Colour your politics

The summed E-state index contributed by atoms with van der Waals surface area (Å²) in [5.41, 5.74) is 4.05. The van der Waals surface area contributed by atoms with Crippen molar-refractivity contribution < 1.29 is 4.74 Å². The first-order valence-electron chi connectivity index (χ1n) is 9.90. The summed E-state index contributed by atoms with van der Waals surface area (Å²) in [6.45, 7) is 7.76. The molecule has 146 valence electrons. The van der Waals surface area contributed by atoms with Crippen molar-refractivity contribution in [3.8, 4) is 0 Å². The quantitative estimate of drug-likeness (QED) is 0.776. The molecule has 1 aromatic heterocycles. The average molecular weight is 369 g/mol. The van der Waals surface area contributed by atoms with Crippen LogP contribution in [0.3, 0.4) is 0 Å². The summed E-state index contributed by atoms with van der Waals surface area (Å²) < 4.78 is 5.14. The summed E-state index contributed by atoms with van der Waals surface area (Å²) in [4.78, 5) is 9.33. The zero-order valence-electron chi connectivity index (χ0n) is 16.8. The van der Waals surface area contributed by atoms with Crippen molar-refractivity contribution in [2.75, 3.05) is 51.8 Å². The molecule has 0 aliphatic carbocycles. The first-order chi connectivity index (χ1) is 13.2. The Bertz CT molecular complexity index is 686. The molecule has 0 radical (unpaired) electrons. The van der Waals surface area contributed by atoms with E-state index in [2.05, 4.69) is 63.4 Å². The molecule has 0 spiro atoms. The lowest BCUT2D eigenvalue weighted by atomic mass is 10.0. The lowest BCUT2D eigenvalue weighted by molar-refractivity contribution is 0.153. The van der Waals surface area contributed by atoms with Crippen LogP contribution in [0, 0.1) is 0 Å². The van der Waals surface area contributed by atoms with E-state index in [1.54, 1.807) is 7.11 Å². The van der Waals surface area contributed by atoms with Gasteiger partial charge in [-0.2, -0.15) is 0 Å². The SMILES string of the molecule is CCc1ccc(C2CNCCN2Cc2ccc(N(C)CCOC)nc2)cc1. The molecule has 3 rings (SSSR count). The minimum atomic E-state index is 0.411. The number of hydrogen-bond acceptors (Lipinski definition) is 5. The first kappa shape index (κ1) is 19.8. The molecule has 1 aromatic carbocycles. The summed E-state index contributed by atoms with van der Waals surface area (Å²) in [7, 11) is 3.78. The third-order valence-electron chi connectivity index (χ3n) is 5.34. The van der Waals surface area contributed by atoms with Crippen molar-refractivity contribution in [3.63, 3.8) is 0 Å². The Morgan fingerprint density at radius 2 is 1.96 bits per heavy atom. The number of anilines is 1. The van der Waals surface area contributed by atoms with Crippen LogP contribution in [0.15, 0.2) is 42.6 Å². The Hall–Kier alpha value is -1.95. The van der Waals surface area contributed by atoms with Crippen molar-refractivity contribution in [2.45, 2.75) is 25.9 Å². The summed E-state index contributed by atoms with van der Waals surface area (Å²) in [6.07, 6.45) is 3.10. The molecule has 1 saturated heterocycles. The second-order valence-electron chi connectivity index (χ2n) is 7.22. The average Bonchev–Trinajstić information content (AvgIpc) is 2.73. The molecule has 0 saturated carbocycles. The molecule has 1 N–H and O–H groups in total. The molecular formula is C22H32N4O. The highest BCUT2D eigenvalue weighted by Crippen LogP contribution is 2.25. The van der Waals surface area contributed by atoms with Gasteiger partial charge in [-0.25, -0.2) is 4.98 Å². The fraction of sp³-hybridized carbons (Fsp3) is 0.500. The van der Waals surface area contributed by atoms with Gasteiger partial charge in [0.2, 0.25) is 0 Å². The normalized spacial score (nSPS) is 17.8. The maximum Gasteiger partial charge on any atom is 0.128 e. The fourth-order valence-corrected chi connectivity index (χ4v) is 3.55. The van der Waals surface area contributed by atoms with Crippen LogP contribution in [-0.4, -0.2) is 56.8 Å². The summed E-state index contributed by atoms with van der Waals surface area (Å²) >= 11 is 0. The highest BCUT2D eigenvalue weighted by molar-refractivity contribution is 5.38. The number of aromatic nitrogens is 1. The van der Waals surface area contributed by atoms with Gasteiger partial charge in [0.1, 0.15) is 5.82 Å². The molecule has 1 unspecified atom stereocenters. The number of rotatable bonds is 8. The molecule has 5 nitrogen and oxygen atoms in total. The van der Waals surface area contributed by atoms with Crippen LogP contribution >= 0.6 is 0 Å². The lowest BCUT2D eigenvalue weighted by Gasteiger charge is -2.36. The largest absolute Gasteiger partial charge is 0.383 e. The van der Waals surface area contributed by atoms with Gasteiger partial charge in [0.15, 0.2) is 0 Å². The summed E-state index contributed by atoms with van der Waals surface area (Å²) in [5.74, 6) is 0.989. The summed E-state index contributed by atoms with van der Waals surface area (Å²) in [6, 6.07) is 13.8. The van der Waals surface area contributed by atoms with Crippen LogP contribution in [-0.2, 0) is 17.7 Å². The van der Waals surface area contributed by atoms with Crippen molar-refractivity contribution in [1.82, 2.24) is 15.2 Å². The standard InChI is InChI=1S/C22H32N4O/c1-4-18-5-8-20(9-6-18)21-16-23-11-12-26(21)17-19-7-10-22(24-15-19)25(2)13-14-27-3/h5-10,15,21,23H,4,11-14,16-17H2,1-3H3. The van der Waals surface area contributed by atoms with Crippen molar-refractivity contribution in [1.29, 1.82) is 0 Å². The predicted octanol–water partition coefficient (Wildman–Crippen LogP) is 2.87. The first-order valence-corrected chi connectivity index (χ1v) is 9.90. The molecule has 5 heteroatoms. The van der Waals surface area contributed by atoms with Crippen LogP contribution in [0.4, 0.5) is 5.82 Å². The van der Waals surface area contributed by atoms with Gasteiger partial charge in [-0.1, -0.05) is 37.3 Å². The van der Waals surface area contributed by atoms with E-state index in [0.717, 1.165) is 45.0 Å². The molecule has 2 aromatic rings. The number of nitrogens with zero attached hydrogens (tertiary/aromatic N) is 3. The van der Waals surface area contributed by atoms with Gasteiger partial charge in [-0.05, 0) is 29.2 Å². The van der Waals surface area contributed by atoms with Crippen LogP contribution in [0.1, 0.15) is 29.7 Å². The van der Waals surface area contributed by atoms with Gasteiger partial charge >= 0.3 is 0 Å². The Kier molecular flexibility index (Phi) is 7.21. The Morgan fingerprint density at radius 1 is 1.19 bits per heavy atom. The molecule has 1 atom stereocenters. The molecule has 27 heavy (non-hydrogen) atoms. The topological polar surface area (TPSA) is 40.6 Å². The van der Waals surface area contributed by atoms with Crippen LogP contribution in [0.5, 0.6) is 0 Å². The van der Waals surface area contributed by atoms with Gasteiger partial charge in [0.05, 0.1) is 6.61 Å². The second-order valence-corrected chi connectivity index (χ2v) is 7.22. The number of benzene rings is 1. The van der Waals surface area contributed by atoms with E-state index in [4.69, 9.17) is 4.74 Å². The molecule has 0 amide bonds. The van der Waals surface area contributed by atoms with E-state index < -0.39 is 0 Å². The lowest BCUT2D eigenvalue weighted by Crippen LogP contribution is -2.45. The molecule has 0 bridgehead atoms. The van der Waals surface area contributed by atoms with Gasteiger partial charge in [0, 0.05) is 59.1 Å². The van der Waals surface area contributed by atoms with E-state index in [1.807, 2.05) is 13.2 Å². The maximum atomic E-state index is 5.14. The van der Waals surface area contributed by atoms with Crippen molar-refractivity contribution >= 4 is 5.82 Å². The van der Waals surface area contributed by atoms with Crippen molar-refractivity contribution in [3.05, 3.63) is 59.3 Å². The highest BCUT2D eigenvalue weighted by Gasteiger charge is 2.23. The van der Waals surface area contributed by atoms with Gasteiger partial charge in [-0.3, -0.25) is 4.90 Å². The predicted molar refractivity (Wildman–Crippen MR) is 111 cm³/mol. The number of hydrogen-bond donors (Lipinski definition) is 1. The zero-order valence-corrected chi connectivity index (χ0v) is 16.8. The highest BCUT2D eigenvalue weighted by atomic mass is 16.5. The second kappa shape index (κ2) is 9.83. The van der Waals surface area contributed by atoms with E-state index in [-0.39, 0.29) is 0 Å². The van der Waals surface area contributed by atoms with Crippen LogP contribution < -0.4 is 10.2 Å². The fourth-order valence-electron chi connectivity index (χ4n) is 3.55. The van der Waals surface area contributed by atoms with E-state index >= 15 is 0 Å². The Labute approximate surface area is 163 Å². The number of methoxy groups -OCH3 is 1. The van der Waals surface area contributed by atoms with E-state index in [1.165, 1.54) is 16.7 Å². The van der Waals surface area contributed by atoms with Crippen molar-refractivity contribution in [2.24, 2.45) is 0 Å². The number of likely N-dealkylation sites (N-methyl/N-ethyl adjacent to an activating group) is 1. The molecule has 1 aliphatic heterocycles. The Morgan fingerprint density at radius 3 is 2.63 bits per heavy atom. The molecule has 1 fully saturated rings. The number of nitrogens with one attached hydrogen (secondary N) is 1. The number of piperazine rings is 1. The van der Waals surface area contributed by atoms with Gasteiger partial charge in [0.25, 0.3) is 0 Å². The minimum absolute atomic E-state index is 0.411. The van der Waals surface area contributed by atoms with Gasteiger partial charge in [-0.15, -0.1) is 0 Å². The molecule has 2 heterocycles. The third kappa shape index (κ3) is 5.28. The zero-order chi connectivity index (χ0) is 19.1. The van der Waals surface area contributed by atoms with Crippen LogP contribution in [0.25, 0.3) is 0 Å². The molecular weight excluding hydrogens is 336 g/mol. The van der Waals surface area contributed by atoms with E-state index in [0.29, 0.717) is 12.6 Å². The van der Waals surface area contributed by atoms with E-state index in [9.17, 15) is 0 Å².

The spring carnival that we Indians call Holi is an interesting study in how communities and peoples connect with each other, oftentimes bypassing and overlooking overgrids and undergrids that tend to put us in classificatory boxes. The idea of Holi lies as much in an outpouring of communal love as it does in the expression of repressed sentiments, with colours becoming the refuge we could hide behind. An indulgence in subversion of order, Holi springs from an egalitarian spirit of equality, at least in principle, of all. The festival is really a coming together and springboarding of a more inclusive cultural politics, and despite its religious contours, in practice Holi has always overshot the prescribed boundaries and spilled over into lives and festivities of others. This being an election year, with the national polls less than three weeks away, Holi assumes a political significance that could be both infectious and vicious. The festival of colours, with its inherently dissident trait, can become the platform to galvanise people to become informed citizens armed with waterguns of demands and rights. On the other hand, it can also fall prey to divisive strategies of malicious leaders who want to abuse its ideological accommodativeness to beat sectarian drums. It is, however, up to us how to want to celebrate Holi. Instead of forgiving the politicians and forgetting their promises, we can paint our politics with colours of rights, justice and non-violence.